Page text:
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Artificial intelligence: Three common misconceptions

(Image credit: Image Credit: Razum / Shutterstock)

Artificial intelligence (AI) holds immense promise for the business community. Its advancement, alongside other critical innovations in the Internet of Things and Big Data, is transforming how we work and live. Its real potential from a business perspective lies in its ability to unlock insight from data to influence smarter decision making. This potential is so significant that Forrester predicts that investment in AI will increase by 300% this year alone.   

However, AI is often misunderstood and even maligned. Popular theories promote the idea that it will take jobs away from humans; that it’s a futuristic phenomenon with no current business relevance; and that it’s near exclusively manifested in the form of robots. These concerns and confusions couldn’t be more wrong. 

To begin with, AI is easily confused with automation. Anyone interested in future technology needs to improve their understanding of both AI and automation. A good place to start is learning how to distinguish between the two.   

Automation is the use of software, and even hardware, to automate routine tasks. AI, on the other hand, is the ability of machines to replicate human behaviours and thought patterns, and get smarter in the process. It’s important to realise that while an artificially intelligent machine can learn and adapt its operations as it receives new information, it can’t replace humans completely. Instead it acts as an asset, not a threat.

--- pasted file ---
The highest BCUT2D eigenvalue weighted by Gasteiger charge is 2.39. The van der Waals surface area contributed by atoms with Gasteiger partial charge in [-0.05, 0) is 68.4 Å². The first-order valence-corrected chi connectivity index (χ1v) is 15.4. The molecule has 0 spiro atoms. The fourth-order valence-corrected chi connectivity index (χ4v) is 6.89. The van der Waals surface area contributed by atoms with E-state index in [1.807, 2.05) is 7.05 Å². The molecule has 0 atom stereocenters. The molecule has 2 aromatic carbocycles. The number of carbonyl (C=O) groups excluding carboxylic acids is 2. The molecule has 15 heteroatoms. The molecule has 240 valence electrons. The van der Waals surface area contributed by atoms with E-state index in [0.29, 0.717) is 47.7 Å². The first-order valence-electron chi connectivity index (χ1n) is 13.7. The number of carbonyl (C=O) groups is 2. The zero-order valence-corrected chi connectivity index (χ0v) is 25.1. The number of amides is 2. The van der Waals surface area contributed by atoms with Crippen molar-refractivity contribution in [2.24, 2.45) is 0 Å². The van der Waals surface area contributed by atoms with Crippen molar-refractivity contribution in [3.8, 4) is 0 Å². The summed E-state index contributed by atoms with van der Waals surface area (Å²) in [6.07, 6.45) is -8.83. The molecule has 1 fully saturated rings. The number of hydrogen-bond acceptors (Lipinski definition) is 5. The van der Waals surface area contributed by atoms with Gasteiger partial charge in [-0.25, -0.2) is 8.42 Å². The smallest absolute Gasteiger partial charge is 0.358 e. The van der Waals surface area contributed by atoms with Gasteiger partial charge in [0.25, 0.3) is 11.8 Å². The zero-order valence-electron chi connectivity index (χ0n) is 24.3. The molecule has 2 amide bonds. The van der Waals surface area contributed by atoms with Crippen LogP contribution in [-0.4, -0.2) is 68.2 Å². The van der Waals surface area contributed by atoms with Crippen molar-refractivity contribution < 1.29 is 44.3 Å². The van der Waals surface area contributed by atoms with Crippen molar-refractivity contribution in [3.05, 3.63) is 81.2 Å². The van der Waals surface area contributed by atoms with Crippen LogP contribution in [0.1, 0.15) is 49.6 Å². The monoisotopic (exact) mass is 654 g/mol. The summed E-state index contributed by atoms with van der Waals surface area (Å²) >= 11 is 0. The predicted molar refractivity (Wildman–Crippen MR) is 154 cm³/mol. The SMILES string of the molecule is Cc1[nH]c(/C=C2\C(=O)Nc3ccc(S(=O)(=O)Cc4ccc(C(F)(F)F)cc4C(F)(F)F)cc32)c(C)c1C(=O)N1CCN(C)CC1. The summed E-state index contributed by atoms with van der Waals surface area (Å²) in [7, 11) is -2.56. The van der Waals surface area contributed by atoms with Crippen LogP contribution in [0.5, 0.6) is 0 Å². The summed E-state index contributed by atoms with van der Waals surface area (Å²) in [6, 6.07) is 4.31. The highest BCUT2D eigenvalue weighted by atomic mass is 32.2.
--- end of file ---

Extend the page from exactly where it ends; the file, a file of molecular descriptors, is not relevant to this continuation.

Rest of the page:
The best way for companies to fully understand the real potential of AI is to dispel some common misconceptions, starting with the following three.   

AI is still a distant reality   

A prevalent misconception about AI is that it’s the technology of the far future – and will be brought to life predominantly in the form of robots. Books, TV shows, and movies have done a good job of painting this picture, but the truth is that AI is so much more than just robotics. It’s also far closer to being a reality than most of us may think.   

Consider how the proliferation of automation has already changed our business and personal lives. Routine, mundane tasks are handled swiftly by software applications and task bots. This has ushered in a new world of work in which professionals are able to focus their time and effort on more high value business tasks, such as strengthening customer relationships, pursuing expansion into new markets, and making new hires. 

Given the current pervasiveness of automation, the widespread use of AI seems to be just around the corner, especially since the application of AI doesn’t require a robot body to be effective. When robots do become widely available, traditional businesses won’t even be their primary users. They’ll very likely be far more popular among general consumers and industrial manufacturers.   

In addition to robotics, there are several other forms of AI that overlap and intersect with each other, all presenting exciting new possibilities for businesses. Examples include data mining and analysis; machine learning, which enables machines to teach themselves without any help from human programmers; natural language processing (NLP), which enables a machine to understand human speech as it is spoken; and digital image processing, used to analyse and interpret pictures and photographs.